publish them before their words disappeared intohistory.Penn State students read these stories in theAltoona
, where Shoemaker
rst publishedmany of them, and then read the books in which hecollected them. From him they learned the legendary origin of the Nittany Mountain, and the saga of thegreat Indian Princess who inspired it.
e studentschose her as their exemplar, and took her name astheirs. Several versions of this story, along with many others pertaining to the places and characters of thischarming regional folklore, are collected here in
e Legends of the Nittany Valley
.In the years since their initial publication, there hasbeen much debate over the authenticity of the legendsas products of a genuine oral tradition, with many historians suggesting that most if not all of themsprung from Shoemaker’s fertile imagination. Inconsidering the legends’ impact on the people of theNittany Valley, such questions, while undoubtedly relevant for scholars, are largely immaterial. WhetherShoemaker’s stories are truly relics that have survivedfrom our long forgotten past, products of his owncreative impulse, or a bit of both (which is most likely),their in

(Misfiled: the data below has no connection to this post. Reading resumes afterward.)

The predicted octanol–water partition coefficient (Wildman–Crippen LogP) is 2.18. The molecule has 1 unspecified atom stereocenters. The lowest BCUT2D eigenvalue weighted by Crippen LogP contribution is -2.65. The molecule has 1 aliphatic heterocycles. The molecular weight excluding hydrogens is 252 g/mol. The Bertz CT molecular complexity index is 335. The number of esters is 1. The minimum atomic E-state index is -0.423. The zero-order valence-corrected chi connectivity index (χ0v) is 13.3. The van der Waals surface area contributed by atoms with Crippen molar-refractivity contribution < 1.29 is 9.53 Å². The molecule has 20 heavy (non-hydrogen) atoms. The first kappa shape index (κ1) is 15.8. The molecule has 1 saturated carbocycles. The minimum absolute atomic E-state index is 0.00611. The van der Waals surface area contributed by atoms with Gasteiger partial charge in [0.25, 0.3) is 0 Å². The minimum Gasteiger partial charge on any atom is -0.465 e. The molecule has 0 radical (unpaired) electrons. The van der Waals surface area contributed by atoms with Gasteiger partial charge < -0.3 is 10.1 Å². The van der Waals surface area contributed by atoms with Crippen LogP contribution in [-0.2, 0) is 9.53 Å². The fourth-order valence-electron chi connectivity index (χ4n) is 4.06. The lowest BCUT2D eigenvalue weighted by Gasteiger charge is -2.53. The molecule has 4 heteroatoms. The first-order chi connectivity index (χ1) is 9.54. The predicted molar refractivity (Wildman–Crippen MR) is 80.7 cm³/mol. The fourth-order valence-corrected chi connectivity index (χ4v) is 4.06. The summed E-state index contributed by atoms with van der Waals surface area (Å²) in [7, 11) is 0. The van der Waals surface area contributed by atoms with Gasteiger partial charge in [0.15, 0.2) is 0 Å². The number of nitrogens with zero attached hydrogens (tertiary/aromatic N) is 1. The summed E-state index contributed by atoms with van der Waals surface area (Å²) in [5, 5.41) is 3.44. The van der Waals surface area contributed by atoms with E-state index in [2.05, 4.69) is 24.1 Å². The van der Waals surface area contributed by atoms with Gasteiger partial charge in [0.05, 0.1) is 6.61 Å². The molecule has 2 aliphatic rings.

uence is indisputable. For the purposes of this publication in particular, they should be taken at face value, not as historical artifacts that reveal the precisehistory of peoples past, but as unique stories —
stories — that evoke our common cultural history andconfer greater meaning on our present.Consider the unique power of myth to instill a senseof community.George Lucas described one of his goals in making Star Wars as the creation of a new mythology for the